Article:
Question: What has happened to Keith Lewis? He was awful against the Bears...missing tackles and responsible for a blocked punt by Brandon Lloyd, of all people. When he first came to the 49ers I thought he was going to be a dynamite special team player and potentially a starting safety. Now, I don't see him making the team.
James, Lincoln

Answer: I fear the worst, too. He's going to need a monster game against San Diego to save his job.
- Matt

Question: In Martz's system, the slot receiver catches a lot of balls. Who is in the lead for that position right now? Morgan?
Chris, Clovis, NM

Answer: No, Morgan plays a different position. Arnaz Battle is in the lead right now.
- Matt

Question: How is Walt Harris looking out there? I a few games last year he seemed to have lost a step and he isn't a young man anymore. And how is Spencer looking? He usually gets hurt a lot, but no injuries this year yet?
Anders, Copenhagen, Denmark

Answer: Harris has looked very sharp. The 49ers are careful not to wear him down in the offseason and he seems to have responded to the so-called "old man's practices" by looking spry during games. Spencer has been the third-best cornerback. He's looked good, too.
- Matt

Question: Is jonas jennings the softest offensive lineman you have ever seen? the guy is always hurt. now he is not going to play because of a knuckle? are you kidding me? put on a soft cast and strap it up. he is making way too much money not to play because of a knuckle.
Tyler, Sacramento

Answer: I think the wolves will start circling Jennings if the injury causes him to miss any time in the regular season. He's been the best offensive lineman so far in the preseason and really doesn't need to play.
- Matt

Question: I live in China where we don't get preseason games on TV, just like in Oakland. Can you please tell me what's been happening with the 49ers for the last two weeks? Who's going to be the starting quarterback? And how do you think Brandon Moore will play this year? Oh, and do you think Coach Nolan is going to be fired after the season? Thanks for the help, or as we say in Beijing, xie xie!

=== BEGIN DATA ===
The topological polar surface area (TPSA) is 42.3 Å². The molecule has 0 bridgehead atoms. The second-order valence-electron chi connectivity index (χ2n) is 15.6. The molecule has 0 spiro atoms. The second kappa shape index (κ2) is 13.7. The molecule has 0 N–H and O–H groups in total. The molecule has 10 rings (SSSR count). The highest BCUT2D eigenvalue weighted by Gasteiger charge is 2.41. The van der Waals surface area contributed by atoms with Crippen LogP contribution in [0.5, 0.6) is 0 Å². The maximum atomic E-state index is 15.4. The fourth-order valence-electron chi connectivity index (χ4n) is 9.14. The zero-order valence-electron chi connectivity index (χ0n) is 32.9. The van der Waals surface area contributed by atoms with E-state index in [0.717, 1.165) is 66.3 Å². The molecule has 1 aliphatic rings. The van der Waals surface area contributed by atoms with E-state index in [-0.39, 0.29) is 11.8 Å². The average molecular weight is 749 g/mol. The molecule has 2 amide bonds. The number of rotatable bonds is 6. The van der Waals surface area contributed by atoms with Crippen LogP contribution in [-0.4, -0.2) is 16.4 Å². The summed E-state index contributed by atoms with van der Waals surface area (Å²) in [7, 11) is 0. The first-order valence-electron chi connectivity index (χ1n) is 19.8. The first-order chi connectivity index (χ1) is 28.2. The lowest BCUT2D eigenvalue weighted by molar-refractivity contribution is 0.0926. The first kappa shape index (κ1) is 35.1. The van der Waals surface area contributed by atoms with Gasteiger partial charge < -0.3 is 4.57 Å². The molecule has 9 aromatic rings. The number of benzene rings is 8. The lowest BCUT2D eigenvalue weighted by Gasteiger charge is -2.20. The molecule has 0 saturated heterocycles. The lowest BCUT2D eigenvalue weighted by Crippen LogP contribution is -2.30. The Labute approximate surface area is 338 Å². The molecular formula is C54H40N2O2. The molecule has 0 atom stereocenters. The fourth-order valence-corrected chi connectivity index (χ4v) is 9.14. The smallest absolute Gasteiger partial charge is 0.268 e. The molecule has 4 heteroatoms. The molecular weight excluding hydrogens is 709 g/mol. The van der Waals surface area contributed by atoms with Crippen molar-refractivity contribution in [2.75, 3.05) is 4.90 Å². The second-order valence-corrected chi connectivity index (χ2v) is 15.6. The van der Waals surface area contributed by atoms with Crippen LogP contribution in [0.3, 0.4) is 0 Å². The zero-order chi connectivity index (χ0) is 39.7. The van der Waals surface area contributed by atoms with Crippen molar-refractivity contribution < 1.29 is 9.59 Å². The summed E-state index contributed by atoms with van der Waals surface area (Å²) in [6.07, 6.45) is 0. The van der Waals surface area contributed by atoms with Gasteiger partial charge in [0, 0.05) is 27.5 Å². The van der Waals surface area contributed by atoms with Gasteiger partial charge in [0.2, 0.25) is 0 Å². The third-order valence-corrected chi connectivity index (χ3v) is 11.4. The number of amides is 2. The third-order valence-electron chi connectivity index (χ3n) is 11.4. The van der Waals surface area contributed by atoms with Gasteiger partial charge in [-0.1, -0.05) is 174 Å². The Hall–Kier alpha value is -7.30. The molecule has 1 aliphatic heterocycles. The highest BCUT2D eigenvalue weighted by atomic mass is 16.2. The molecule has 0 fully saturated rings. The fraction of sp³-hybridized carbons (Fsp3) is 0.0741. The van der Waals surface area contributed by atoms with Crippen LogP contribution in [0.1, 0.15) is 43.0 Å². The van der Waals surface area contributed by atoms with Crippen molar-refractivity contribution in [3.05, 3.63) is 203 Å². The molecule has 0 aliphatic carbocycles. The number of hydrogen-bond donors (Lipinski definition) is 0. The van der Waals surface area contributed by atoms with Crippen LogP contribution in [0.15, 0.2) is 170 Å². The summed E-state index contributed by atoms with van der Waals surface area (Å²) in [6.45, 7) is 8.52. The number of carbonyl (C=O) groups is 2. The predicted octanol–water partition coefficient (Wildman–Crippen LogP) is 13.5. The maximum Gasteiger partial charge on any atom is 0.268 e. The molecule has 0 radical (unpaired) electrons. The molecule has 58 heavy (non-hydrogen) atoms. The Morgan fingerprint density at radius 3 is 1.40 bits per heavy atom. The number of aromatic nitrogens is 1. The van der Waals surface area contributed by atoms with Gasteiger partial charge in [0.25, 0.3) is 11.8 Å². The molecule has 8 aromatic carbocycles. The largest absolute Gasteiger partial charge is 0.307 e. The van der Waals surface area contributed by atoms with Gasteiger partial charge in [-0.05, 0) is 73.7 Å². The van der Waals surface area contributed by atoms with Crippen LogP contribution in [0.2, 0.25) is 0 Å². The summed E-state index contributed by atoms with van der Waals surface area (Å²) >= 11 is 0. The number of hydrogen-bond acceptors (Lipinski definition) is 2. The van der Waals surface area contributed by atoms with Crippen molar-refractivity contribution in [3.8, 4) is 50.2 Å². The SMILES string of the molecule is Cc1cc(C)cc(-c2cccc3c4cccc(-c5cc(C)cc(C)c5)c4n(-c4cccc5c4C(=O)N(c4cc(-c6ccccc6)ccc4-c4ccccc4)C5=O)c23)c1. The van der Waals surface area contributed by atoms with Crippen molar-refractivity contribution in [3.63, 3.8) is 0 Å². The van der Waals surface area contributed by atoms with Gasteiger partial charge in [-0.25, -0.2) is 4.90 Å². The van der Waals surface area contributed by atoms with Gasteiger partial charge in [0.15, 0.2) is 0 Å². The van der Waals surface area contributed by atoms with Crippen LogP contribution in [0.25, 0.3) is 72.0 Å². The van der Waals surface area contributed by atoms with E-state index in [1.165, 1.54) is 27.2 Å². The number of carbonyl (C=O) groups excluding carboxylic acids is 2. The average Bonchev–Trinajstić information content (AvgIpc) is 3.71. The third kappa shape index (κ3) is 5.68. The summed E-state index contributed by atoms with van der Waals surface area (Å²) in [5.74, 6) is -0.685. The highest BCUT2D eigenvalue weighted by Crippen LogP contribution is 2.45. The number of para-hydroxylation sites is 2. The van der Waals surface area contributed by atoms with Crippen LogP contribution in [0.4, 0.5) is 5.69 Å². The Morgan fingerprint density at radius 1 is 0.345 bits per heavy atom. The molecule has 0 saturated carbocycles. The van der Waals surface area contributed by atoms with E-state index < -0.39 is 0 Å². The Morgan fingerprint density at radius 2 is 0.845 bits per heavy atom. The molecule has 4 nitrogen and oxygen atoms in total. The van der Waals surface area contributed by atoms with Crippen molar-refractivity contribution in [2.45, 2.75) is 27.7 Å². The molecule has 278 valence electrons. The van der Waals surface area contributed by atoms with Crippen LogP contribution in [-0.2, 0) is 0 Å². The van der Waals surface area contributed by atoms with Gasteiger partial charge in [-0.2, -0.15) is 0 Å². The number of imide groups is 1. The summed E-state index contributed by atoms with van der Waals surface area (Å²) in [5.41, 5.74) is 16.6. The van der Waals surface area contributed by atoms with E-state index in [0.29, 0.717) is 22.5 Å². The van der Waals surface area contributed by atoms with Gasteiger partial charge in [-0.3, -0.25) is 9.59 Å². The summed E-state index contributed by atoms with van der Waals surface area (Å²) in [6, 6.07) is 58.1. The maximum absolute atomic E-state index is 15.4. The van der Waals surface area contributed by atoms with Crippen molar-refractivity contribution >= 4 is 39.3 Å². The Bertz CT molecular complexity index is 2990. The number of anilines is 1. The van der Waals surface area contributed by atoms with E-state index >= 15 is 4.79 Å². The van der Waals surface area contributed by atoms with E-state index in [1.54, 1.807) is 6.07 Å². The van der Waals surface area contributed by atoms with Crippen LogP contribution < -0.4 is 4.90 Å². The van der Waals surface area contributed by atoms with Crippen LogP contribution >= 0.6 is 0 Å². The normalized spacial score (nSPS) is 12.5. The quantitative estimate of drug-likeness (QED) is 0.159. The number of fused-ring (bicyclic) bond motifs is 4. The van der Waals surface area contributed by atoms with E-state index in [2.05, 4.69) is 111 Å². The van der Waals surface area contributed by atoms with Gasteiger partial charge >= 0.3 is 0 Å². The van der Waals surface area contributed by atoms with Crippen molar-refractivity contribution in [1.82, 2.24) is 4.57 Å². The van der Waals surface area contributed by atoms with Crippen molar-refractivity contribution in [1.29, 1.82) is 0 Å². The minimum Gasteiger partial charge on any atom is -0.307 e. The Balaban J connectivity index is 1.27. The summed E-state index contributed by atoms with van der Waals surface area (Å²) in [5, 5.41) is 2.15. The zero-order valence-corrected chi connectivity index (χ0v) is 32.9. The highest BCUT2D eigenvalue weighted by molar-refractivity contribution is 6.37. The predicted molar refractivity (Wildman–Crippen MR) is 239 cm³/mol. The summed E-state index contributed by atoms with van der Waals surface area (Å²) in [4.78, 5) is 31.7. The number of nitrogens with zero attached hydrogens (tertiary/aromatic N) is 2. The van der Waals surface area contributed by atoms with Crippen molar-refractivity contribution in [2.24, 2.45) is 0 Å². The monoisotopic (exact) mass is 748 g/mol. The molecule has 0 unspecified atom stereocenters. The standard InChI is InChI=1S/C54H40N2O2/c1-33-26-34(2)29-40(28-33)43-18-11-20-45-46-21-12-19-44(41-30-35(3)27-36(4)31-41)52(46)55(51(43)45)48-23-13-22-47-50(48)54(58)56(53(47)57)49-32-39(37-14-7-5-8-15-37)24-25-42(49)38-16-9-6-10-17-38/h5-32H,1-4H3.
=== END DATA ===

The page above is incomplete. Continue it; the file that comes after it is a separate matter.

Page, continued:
Greg, Beijing

Answer: Wow, I hope you're sitting down for this, Greg. The starting quarterback is J.T. O'Sullivan and Brandon Moore now plays for the Cardinals. This probably seems like one of those "Twilight Zone" episodes where the guy wakes up one morning and everything around him is different. Please don't go all "Bourne Identity" on me. Also, there's this device called "The Internet" that can keep you up to date on your Niners. The Chinese government isn't blocking out "49ers Blog and Q&A" is it?!?!?!
- Matt

August 23, 2008
Injury updates ...
  • Mike Nolan said he expects all his players to be ready for practice when the 49ers begin preparing for the regular-season opener next Monday. A couple of players, however, appear to be bigger longshots than others.
  • Adam Snyder has a high-ankle sprain, an injury that usually takes weeks to heal. If he is slow to recover, the 49ers might be tempted to move Tony Wragge to left guard.
  • Bryant Johnson also is making a slow recovery from his Aug. 4 hamstring pull. Ashley Lelie (calf) and Arnaz Battle (hamstring) participated in some individual drills today but Johnson remained out. There's a possibility that Lelie and Battle could play in the preseason finale Friday. Nolan said there might have to be a bit of a rotation at receiver, especially early in the season. That's not ideal, but it's not as big a deal in Mike Martz's system where the routes are so precise. That is, there is less room for individual differences from one receiver to the next.